We can assume that a prime chain in $R_p$ ends in $pR_p$ because this is the uniqu maximal ideal, and that a prime chain in $R/p$ starts at $\{0\}$, so given prime chains

we can again use Proposition \ref{prop:prime-ideals-localisation} together with \ref{prop:ideals-and-quotients}

to get the prime chain

\begin{align*}

s^{-1}(p_0) \subsetneq\ldots\subsetneq s^{-1}(p_m) = p = \pi^{-1}(q_0) \subsetneq\pi^{-1}(q_1) \subsetneq\ldots\subsetneq\pi^{-1}(q_k)

\end{align*}

which has length $m + k$.

\end{itemize}

\end{proof}

One does not always have equality in (b), but it is true for most rings.

In particular, we will see that this is true if $R$ is an integral domain and a finitely-generated algebra over a field.

\begin{xmp}[] \label{xmp:ufd-principal-height}

Let $R$ be a UFD, $p \subseteq R$ prime. Then

\begin{align*}

\hht p = 1 \iff p \text{ is principal}

\end{align*}

\end{xmp}

\begin{proof}

\begin{itemize}

\item[$\implies$] We can find an irreducible element $a \in p$ since for any $a \in p -\{0\}$ and expressing it as a product of the fewest possible number of irreducible elements, $a$ cannot be factored non-trivially, as one factor would be in $p$ and involve fewer irreducibles, so $a$ is irreducible.

Then $\{0\}\subsetneq aR \subseteq p$, and since $\hht p =1$, it follows $p = aR$ is a principal ideal.

\item[$\impliedby$] Let $p = aR$ be prime. So $a$ is an irreducible element and we get $\{0\}\subsetneq aR$.

If there is a prime ideal sandwitched $\{0\}\subsetneq p \subseteq aR$, we must have $a \in p$, as otherwise, let $b \neq0\in p$ such that $b = a^{d}b'$, where $b$ is not divisible by $a$. Since $p$ is prime, we get $b' \in p$, but $b' \notin aR, \lightning$.

Thus, $a \in p \implies aR \subseteq p$, so $\hht p =1$.

\end{itemize}

\end{proof}

\begin{rem}[]

Later, we will prove two important related results.

\emph{Krull's Principal Ideal Theorem} states that if $R$ is noetherian and $a \in R$ not a zero-divisor, then there are minimal prime ideals $p \subseteq R$ such that $a \in P$ and all these satisfy $\hht p =1$.

The second result states that a noetherian integral domain $R$ is a UFD if and only if every prime ideal $p \subseteq R$ of height $1$ is principal.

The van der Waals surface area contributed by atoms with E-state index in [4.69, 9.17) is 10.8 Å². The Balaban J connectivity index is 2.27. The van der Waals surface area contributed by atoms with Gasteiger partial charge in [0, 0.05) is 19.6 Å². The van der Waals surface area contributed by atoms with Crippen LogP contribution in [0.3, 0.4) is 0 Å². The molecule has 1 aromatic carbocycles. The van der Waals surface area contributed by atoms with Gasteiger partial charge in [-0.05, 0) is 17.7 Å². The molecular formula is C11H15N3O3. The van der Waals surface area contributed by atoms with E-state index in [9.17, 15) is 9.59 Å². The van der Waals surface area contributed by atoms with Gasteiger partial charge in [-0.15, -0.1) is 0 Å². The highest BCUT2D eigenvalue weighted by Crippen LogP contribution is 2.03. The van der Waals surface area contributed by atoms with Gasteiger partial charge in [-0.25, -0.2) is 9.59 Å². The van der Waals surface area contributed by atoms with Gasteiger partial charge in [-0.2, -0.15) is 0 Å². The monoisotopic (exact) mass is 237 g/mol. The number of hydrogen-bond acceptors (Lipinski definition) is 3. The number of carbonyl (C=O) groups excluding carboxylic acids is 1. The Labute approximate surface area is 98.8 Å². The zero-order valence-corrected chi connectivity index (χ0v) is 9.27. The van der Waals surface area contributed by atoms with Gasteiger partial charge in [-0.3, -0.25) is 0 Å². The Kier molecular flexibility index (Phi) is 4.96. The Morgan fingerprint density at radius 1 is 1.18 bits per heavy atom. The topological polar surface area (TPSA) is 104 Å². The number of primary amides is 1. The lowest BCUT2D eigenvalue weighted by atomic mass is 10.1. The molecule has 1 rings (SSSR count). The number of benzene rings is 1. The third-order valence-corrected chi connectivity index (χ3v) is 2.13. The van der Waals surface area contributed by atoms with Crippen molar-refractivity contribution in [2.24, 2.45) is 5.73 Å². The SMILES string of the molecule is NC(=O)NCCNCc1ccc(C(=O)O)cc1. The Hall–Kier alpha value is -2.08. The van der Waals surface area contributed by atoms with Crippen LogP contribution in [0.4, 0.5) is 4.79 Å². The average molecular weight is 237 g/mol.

\end{rem}

A somewhat counter-intuitive fact is that there exist infinite-dimensional noetherian rings, which are rings, where there aren't any infinitely long increasing chains of ideals, but prime chains of arbitrary length.

On the other hand one can show that if $R$ is notherian and local, then it has finite dimension.

For fields, one can talk about algebraic extensions, or algebraic elements.

We want to find the correct analogue for general rings.

For example, we cannot simply say that $x \in\C$ is \emph{algebraic over $\Z$}, if there exists a $p \neq0$ in $\Z[X]$ such that $p(x)=0$, because then there would be not difference with $x$ algebraic over $\Q$.

An element $a \in A$ is \textbf{integral over $R$}, if there exists a polynomial $P \in R[X]$ which is \emph{monic}\footnote{Or equivalently, has leading coefficient in $R^{\times}$}and satisfies $P(a)=0$.

\end{dfn}

\begin{xmp}[]

If $L/K$ is a field extension, then $x \in L$ is integral over $K$ if and only if $x$ is algebraic over $K$, since for fields, the leading coefficient is non-zero and thus a unit.

The element $a =\tfrac{1}{2}\in\Q$ is not integral over $\Z$, because $2X -1$ is not monic, but $\sqrt{2}$ is, since $X^{2}-2$ is monic.

The element $\omega=\tfrac{1+ i \sqrt{3}}{2}\in\C$ is integral over $\Z$, since $\omega^{2}=\tfrac{-1+ i \sqrt{3}}{2}=\omega-1$, and $P = X^{2}- X +1$ is monic.

\end{xmp}

Generally, any fraction $\tfrac{a}{b}\in\Q$ is only integral, if $b \in\Z^{\times}$.

\begin{prop}[]

Let $R$ be a UFD with fraction field $K$. Any $a \in K$ that is integral over $R$ is in $R$.

\end{prop}

\begin{proof}

Let $n \geq0$ and $P = X^{n}+ a_{n-1}X^{n-1}+\ldots+ a_1X + a_0\in R[X]$ such that $P(a)=0$.

Write $a =\tfrac{\alpha}{\beta}$ for $\alpha,\beta\in R$, $\beta\neq0$ and $\alpha, \beta$ coprime. (We can do this since $R$ is a UFD and thus a PID).

Modulo $\beta$, we deduce $\beta | \alpha^{n}$, which implies $\beta\in R^{\times}$, since $\beta$ is coprime to $\alpha^{n}$.

\end{proof}

\begin{dfn}[]

For an $R$-algebra $R \stackrel{s}{\to}A$ and an element $a \in A$, the universal property of polynomial rings (Proposition \ref{prop:polynomial-ring}) gives us a unique map

\begin{align*}

\Phi: R[X] \to A, \quad\text{such that}\quad X \mapsto a

\end{align*}

The \textbf{subalgebra generated by $a$} is

\begin{align*}

R[a] := \image\Phi = \left\{

\sum_{i=0}^{n} r_i \cdot a^{i}\big\vert n \in\N, r_i \in R

Let $P \in R[X]$ be a monic polynomial such that $P(a)=0$, let $d =\degree P$.

Because $P(a)=0$, this implies $a^{d}\in R + aR +\ldots+ a^{d-1}R$, so $R[a]$ is generated by $1,a,\ldots,a^{d-1}$ as an $R$-module.

\textbf{(b) $\bm{\implies}$ (c):} Just take $M = R[a]$. If $xM =0$, then $x \cdot1_R = x =0$.

\textbf{(c) $\bm{\implies}$ (a):} Let such an $M$ be given.

Define $u: M \to M$ by $u(m)= am$. This defines an $R$-linear map and since $M$ is finitelly-generated, there exists a monic $f \in R[X]$ with $f(u)=0$.